Unforgettable Fire were formed on New Year’s Day in 1995 and, according to their website, were “one of the very first U2 tribute bands to ever perform in America.” In addition to playing songs spanning U2’s entire catalog, the group also recreates the looks of the Irish band. In particular, I’d like to call out lead vocalist Anthony Russo who bears a striking resemblance to Bono. The band’s other members include Mick Normoyle as The Edge, Craig Kiell as Adam Clayton and George Levesanos as Larry Mullen Jr.
Some of the tunes Unforgettable Fire performed featured I Will Follow, With Or Without You, Sunday Bloody Sunday, Pride, Mysterious Ways and Gloria. Here’s Beautiful Day, followed by Vertigo, from the October 2000 and November 2004 studio albums All That You Can’t Leave Behind and How to Dismantle an Atomic Bomb, respectively.
The last track I’d like to highlight is Unforgettable Fire’s rendition of One. U2 recorded that tune for their seventh studio album Achtung Baby from November 1991.
Yes, driving three hours back and forth from my house to Atlantic City two days in a row was a significant amount of time spent in the car. But I had a blast, so I feel it was worth it!
While I had known her name for decades, it really wasn’t until July 2017 that I started paying closer attention to Emmylou Harris when seeing her in Philadelphia as part of a concert headlined by John Mellencamp. There was something special about this lady with her all-white hair who recently had turned 70. Now 73, Harris has been active for more than 50 years, released dozens of solo and collaborative albums, scored 20 top 10 hits on the Billboard country charts and collected numerous Grammy and other awards. This playlist is an attempt to shine a light on her long and impressive career.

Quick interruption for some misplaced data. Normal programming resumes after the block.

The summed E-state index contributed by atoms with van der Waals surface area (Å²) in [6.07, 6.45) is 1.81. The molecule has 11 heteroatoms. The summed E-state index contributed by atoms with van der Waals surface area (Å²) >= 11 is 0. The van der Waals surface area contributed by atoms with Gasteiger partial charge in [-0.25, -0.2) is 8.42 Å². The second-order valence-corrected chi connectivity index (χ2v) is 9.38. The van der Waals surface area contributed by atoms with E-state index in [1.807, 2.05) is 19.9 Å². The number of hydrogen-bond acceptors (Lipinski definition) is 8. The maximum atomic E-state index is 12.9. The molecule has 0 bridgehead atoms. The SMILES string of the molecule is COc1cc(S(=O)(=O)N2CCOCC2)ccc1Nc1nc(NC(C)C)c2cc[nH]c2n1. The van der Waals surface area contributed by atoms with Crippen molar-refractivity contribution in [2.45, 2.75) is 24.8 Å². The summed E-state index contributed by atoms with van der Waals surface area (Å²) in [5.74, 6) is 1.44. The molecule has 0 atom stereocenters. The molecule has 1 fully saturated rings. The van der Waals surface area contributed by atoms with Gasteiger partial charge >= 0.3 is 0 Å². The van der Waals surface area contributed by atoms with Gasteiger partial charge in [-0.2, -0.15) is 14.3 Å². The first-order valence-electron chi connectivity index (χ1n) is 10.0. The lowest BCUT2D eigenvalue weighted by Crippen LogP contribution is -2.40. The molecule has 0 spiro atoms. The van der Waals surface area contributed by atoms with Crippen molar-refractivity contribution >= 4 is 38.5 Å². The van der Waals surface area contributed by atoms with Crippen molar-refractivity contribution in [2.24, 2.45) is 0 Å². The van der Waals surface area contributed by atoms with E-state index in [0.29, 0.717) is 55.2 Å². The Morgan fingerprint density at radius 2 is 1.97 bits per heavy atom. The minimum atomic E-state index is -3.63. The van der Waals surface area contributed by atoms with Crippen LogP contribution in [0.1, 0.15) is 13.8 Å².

Harris was born on April 2, 1947 in Birmingham, Ala. Her dad, Walter Harris, was a Marine Corps officer, while her mom Eugenia was a wartime military wife. After high school graduation in Woodbridge, Va., Harris went to the School of Music, Theater and Dance at the University of North Carolina at Greensboro on a drama scholarship. It was there where she started to learn songs by Pete Seeger, Bob Dylan and Joan Baez on guitar and develop her musical aspirations. Harris dropped out, moved to New York City during the second half of the ’60s, and started performing on the folk circle in Greenwich Village while waiting tables.